The High School Obsession
How can we understand the crisis in secondary education? It’s elementary.
By Linda Perlstein, EWA public editor
Even though I worked at the Washington Post for a decade, I didn’t spend much time inside the D.C. Public Schools, aside from volunteer gigs advising a high school newspaper and reading with elementary schoolers. I mostly covered the Maryland suburbs. So a few weeks ago, I asked a friend who works for the city schools to take me on a tour of the worst of the worst.
My friend took me to a high school located in the most neglected neighborhood of a city that even in its best areas has few traditional schools of merit. All the clichés about inner-city high schools—vulgar graffiti, stabbings, stairwell fires—have played in Technicolor in this building. But my visit wasn’t significant for what was going on. What we noticed the most was what was missing.
It was 9:30 in the morning, yet of the school’s 900 students, we saw no more than 15 in class. For every student in a classroom, we saw 10 in the hallway (and it was not passing time). In three of the four rooms with students in them, the kids sat at their desks—filling in worksheets, doing art projects, texting on contraband cell phones—and the teachers sat at theirs. No interaction.
In the fourth room, though, a teacher taught!
“What are the people in the picture wearing?”
“Why do you think they were wearing their dress clothes?”
“Where are they going?”
Granted, the conversation was at about a third-grade level. But such is the state of the school that that bit of instruction, complete with students’ eyes in textbooks, seemed like a minor miracle to us.
The pathetic scene we took in that day comes as no surprise when you look at the school’s performance data: Barely one-fifth of 10th graders scored proficient on the city’s reading test last year, and only one in eight scored proficient in math. Actually, it comes as no surprise if you read anything, in the popular culture or serious media, about the sorry state of the American high school.
Next, my friend and I visited every classroom of a nearby elementary school. It looked like any decent, cheery elementary school you cover. Seats were filled with well-behaved children; walls were plastered with artwork. Pencils, and crayons, met paper.
Many of these children will wind up at that high school. Walking through the building, you have to wonder: How in the world these peanuts go from sweet, seemingly well-educated elementary schoolers to truant, stunted, even violent high schoolers?
Well, the key word is “seemingly.” When we left the elementary school, I told my friend, “If a politician visited, he’d think that was a good school.” But we knew enough to see otherwise.
While a teacher taught a group of third graders, a classmate sat on the floor at the back of the room, unsupervised, paging through a book. The politician might think she was free-reading, but, she told me, she didn’t know how to read. The adult supervising a class of emotionally disturbed children appeared warm, but she was an untrained sub, and the kids had no regular psychological counseling. Anyone could see that several fourth graders were industriously and independently copying from a textbook, but nobody noticed that they were wasting lots of time doing the exercise all wrong. Worksheets, round-robin reading and coloring may look to an outsider like perfectly good uses of class time, but research shows otherwise.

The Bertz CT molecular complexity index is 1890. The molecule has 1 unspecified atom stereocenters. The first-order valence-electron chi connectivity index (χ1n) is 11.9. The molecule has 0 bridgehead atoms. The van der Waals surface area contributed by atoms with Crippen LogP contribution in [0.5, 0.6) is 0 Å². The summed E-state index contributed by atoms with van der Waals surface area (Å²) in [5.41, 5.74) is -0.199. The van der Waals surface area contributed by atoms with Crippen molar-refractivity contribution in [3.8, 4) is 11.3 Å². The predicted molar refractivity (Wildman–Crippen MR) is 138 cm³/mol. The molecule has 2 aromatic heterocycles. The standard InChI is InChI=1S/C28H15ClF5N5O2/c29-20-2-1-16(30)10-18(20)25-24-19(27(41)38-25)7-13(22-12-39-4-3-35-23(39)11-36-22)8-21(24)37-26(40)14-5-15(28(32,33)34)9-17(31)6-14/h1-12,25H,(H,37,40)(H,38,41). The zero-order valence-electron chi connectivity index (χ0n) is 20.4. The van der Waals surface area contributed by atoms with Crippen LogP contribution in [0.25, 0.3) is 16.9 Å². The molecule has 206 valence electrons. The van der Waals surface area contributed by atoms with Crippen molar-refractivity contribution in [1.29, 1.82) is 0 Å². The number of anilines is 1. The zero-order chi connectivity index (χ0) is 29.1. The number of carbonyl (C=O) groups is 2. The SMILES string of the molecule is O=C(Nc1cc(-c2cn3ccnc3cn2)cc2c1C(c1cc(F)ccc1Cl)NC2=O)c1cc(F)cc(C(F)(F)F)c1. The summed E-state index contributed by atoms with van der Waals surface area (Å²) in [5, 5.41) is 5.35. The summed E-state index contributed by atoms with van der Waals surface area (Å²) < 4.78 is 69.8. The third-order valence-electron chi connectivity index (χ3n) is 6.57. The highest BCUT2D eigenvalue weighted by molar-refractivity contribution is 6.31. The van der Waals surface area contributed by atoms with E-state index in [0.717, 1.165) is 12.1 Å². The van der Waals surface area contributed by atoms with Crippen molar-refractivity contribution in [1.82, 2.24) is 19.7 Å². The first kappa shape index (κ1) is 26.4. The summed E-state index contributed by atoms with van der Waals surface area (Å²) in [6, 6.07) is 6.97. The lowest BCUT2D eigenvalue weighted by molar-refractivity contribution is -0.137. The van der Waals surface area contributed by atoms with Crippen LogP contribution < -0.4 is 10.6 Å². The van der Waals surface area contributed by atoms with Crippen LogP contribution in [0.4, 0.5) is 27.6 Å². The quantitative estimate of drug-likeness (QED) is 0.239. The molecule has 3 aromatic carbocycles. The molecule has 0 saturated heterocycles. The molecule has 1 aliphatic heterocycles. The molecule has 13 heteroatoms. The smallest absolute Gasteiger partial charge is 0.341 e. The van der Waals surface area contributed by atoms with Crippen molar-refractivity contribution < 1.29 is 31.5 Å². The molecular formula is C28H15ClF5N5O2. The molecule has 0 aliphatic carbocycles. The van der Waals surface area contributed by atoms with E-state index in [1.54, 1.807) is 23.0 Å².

The only visual indicator that the school was an academic disaster was a schoolwide test-score chart in the front hallway. Still, wasted time permeated that building, and it was pretty clear to me how that girl in the back of the room—any of those kids, really—could wind up so poorly educated by the time high school started that she might think it a good idea to tag the hallways, or skip school, or leave altogether. Which gets to my point.
Anyone involved in schools would tell you that if we wait to tackle the problem of inadequate education until children are in high school, it’s too late. Yet a vastly disproportionate amount of policy attention, foundation money, ink and airtime goes to addressing how lousy our high schools are.
I recently analyzed a few weeks of staff-written articles from 15 of our nation’s largest papers, 14 smaller papers and one public radio station. I excluded articles on crime, sports, swine flu and general education topics. In all, 63 percent of articles were about high school, while 37 percent covered preschool through eighth grade. Considering that high schoolers make up only 29 percent of enrollment, according to the National Center for Education Statistics, the emphasis is especially misplaced.
Why do journalists favor high school? It’s the easiest place to visit, since we are more likely to be allowed to explore freely. We may understand high schoolers best, since that’s the most recent level we experienced firsthand. We often feel comfortable quoting high school students without permission. More than anything, we are reflecting the priorities of reformers and philanthropists, not to mention our culture’s obsession with teenagers.
But if we maintain a narrow focus, we shortchange our readers. To fully show the range of problems and solutions in American education, we need to write about kindergarten preparedness and third-grade math curricula. We need to get to the bottom of the achievement declines ubiquitous in middle schools. Three-hour remediation blocks to get teenagers to pass exit exams come about 10 years too late.
The palpable dysfunction in those D.C. high school halls makes for good copy, no doubt, and it is important to write about. But it has its roots in a quiet, unremarkable elementary school building down the road. Reformers, and journalists, would be wise to pay closer attention.
Linda Perlstein is available to help you. Contact her at 410-539-2464 or email@example.com.